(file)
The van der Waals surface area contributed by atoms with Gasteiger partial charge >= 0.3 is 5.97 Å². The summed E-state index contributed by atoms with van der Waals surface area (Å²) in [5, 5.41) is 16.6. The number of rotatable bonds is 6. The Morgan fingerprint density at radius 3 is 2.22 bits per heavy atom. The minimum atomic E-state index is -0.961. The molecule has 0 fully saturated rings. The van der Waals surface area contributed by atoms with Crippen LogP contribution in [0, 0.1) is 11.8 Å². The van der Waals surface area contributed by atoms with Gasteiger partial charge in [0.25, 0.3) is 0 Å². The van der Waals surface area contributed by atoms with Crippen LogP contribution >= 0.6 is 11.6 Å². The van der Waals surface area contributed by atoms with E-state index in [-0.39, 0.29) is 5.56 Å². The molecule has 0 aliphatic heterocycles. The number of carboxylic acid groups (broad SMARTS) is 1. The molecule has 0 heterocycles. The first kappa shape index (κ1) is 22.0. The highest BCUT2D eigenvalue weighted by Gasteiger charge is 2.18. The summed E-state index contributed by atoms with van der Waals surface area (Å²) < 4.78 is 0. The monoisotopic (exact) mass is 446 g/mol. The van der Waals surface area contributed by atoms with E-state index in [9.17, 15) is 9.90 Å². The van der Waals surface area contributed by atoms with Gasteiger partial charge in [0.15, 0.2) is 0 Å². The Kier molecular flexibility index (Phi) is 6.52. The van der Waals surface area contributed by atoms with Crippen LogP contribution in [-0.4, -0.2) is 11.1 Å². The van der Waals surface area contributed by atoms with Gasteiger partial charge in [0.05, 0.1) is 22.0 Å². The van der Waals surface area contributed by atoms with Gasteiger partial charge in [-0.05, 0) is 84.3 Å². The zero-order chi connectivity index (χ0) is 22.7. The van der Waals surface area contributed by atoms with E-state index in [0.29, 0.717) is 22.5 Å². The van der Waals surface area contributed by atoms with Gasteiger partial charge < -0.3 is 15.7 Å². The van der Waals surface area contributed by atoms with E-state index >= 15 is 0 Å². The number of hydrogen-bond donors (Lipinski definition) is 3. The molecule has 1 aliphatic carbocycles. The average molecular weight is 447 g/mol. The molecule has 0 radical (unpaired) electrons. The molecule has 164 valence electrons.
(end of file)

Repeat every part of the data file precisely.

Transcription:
The van der Waals surface area contributed by atoms with Gasteiger partial charge >= 0.3 is 5.97 Å². The summed E-state index contributed by atoms with van der Waals surface area (Å²) in [5, 5.41) is 16.6. The number of rotatable bonds is 6. The Morgan fingerprint density at radius 3 is 2.22 bits per heavy atom. The minimum atomic E-state index is -0.961. The molecule has 0 fully saturated rings. The van der Waals surface area contributed by atoms with Crippen LogP contribution in [0, 0.1) is 11.8 Å². The van der Waals surface area contributed by atoms with Gasteiger partial charge in [0.25, 0.3) is 0 Å². The van der Waals surface area contributed by atoms with Crippen LogP contribution >= 0.6 is 11.6 Å². The van der Waals surface area contributed by atoms with E-state index in [-0.39, 0.29) is 5.56 Å². The molecule has 0 aliphatic heterocycles. The number of carboxylic acid groups (broad SMARTS) is 1. The molecule has 0 heterocycles. The first kappa shape index (κ1) is 22.0. The highest BCUT2D eigenvalue weighted by Gasteiger charge is 2.18. The summed E-state index contributed by atoms with van der Waals surface area (Å²) < 4.78 is 0. The monoisotopic (exact) mass is 446 g/mol. The van der Waals surface area contributed by atoms with E-state index in [9.17, 15) is 9.90 Å². The van der Waals surface area contributed by atoms with Gasteiger partial charge in [0.15, 0.2) is 0 Å². The Kier molecular flexibility index (Phi) is 6.52. The van der Waals surface area contributed by atoms with Crippen LogP contribution in [-0.4, -0.2) is 11.1 Å². The van der Waals surface area contributed by atoms with Gasteiger partial charge in [0.05, 0.1) is 22.0 Å². The van der Waals surface area contributed by atoms with Gasteiger partial charge in [-0.05, 0) is 84.3 Å². The zero-order chi connectivity index (χ0) is 22.7. The van der Waals surface area contributed by atoms with E-state index in [0.29, 0.717) is 22.5 Å². The van der Waals surface area contributed by atoms with Gasteiger partial charge < -0.3 is 15.7 Å². The van der Waals surface area contributed by atoms with E-state index >= 15 is 0 Å². The number of hydrogen-bond donors (Lipinski definition) is 3. The molecule has 1 aliphatic carbocycles. The average molecular weight is 447 g/mol. The molecule has 0 radical (unpaired) electrons. The molecule has 164 valence electrons.